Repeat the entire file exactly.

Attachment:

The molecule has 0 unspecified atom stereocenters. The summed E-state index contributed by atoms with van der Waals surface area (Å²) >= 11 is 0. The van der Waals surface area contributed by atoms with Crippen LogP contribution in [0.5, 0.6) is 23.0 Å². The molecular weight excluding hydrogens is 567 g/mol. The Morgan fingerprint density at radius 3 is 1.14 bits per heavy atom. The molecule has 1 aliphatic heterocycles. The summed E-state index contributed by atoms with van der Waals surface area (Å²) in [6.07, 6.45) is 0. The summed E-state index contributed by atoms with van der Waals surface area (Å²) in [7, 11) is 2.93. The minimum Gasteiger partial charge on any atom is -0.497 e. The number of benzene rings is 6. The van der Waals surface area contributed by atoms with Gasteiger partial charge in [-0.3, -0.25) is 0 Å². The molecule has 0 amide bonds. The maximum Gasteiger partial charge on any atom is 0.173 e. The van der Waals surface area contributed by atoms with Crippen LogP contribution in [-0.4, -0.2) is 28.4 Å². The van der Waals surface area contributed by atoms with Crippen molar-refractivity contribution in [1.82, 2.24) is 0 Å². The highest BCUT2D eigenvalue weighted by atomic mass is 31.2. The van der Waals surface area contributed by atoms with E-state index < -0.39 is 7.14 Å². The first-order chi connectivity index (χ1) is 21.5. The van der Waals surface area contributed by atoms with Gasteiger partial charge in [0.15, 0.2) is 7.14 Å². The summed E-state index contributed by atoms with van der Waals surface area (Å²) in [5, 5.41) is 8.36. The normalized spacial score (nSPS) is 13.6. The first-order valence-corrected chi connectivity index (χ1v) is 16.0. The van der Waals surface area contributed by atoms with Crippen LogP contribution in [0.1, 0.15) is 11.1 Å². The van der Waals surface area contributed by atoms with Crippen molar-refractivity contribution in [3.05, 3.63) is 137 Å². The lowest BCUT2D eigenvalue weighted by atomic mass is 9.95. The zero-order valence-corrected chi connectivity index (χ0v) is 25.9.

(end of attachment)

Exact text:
The molecule has 0 unspecified atom stereocenters. The summed E-state index contributed by atoms with van der Waals surface area (Å²) >= 11 is 0. The van der Waals surface area contributed by atoms with Crippen LogP contribution in [0.5, 0.6) is 23.0 Å². The molecular weight excluding hydrogens is 567 g/mol. The Morgan fingerprint density at radius 3 is 1.14 bits per heavy atom. The molecule has 1 aliphatic heterocycles. The summed E-state index contributed by atoms with van der Waals surface area (Å²) in [6.07, 6.45) is 0. The summed E-state index contributed by atoms with van der Waals surface area (Å²) in [7, 11) is 2.93. The minimum Gasteiger partial charge on any atom is -0.497 e. The number of benzene rings is 6. The van der Waals surface area contributed by atoms with Gasteiger partial charge in [-0.3, -0.25) is 0 Å². The molecule has 0 amide bonds. The maximum Gasteiger partial charge on any atom is 0.173 e. The van der Waals surface area contributed by atoms with Crippen LogP contribution in [-0.4, -0.2) is 28.4 Å². The van der Waals surface area contributed by atoms with Crippen molar-refractivity contribution in [1.82, 2.24) is 0 Å². The highest BCUT2D eigenvalue weighted by atomic mass is 31.2. The van der Waals surface area contributed by atoms with E-state index < -0.39 is 7.14 Å². The first-order chi connectivity index (χ1) is 21.5. The van der Waals surface area contributed by atoms with Gasteiger partial charge in [0.15, 0.2) is 7.14 Å². The summed E-state index contributed by atoms with van der Waals surface area (Å²) in [5, 5.41) is 8.36. The normalized spacial score (nSPS) is 13.6. The first-order valence-corrected chi connectivity index (χ1v) is 16.0. The van der Waals surface area contributed by atoms with Crippen LogP contribution in [0.1, 0.15) is 11.1 Å². The van der Waals surface area contributed by atoms with Crippen molar-refractivity contribution in [3.05, 3.63) is 137 Å². The lowest BCUT2D eigenvalue weighted by atomic mass is 9.95. The zero-order valence-corrected chi connectivity index (χ0v) is 25.9.